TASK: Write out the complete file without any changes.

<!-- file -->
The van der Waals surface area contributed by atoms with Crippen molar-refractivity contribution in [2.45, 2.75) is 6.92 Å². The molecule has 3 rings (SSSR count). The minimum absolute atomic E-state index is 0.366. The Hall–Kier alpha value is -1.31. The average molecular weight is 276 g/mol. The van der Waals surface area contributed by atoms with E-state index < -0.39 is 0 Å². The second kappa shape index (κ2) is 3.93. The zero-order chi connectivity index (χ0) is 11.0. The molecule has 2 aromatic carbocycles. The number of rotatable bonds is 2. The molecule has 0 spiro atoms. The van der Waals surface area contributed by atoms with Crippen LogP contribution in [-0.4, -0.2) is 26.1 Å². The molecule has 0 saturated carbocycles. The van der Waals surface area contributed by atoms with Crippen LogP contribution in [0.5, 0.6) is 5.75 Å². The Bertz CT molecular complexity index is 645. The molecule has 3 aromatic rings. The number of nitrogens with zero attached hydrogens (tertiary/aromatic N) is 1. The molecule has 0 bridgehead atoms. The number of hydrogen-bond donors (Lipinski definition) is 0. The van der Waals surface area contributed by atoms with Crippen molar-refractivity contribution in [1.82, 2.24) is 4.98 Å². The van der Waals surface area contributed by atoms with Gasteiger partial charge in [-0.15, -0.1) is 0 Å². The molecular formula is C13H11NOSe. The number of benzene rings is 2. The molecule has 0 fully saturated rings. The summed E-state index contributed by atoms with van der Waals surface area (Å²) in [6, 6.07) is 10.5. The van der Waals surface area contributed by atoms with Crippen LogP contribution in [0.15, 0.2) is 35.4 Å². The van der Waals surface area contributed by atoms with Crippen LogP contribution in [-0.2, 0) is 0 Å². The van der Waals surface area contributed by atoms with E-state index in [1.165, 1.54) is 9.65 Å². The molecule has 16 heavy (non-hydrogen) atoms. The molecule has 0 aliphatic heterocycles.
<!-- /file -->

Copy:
The van der Waals surface area contributed by atoms with Crippen molar-refractivity contribution in [2.45, 2.75) is 6.92 Å². The molecule has 3 rings (SSSR count). The minimum absolute atomic E-state index is 0.366. The Hall–Kier alpha value is -1.31. The average molecular weight is 276 g/mol. The van der Waals surface area contributed by atoms with E-state index < -0.39 is 0 Å². The second kappa shape index (κ2) is 3.93. The zero-order chi connectivity index (χ0) is 11.0. The molecule has 2 aromatic carbocycles. The number of rotatable bonds is 2. The molecule has 0 spiro atoms. The van der Waals surface area contributed by atoms with Crippen LogP contribution in [-0.4, -0.2) is 26.1 Å². The molecule has 0 saturated carbocycles. The van der Waals surface area contributed by atoms with Crippen LogP contribution in [0.5, 0.6) is 5.75 Å². The Bertz CT molecular complexity index is 645. The molecule has 3 aromatic rings. The number of nitrogens with zero attached hydrogens (tertiary/aromatic N) is 1. The molecule has 0 bridgehead atoms. The number of hydrogen-bond donors (Lipinski definition) is 0. The van der Waals surface area contributed by atoms with Crippen molar-refractivity contribution in [1.82, 2.24) is 4.98 Å². The van der Waals surface area contributed by atoms with Gasteiger partial charge in [-0.15, -0.1) is 0 Å². The molecular formula is C13H11NOSe. The number of benzene rings is 2. The molecule has 0 fully saturated rings. The summed E-state index contributed by atoms with van der Waals surface area (Å²) in [6, 6.07) is 10.5. The van der Waals surface area contributed by atoms with Crippen LogP contribution in [0.15, 0.2) is 35.4 Å². The van der Waals surface area contributed by atoms with Crippen LogP contribution in [-0.2, 0) is 0 Å². The van der Waals surface area contributed by atoms with E-state index in [1.165, 1.54) is 9.65 Å². The molecule has 16 heavy (non-hydrogen) atoms. The molecule has 0 aliphatic heterocycles.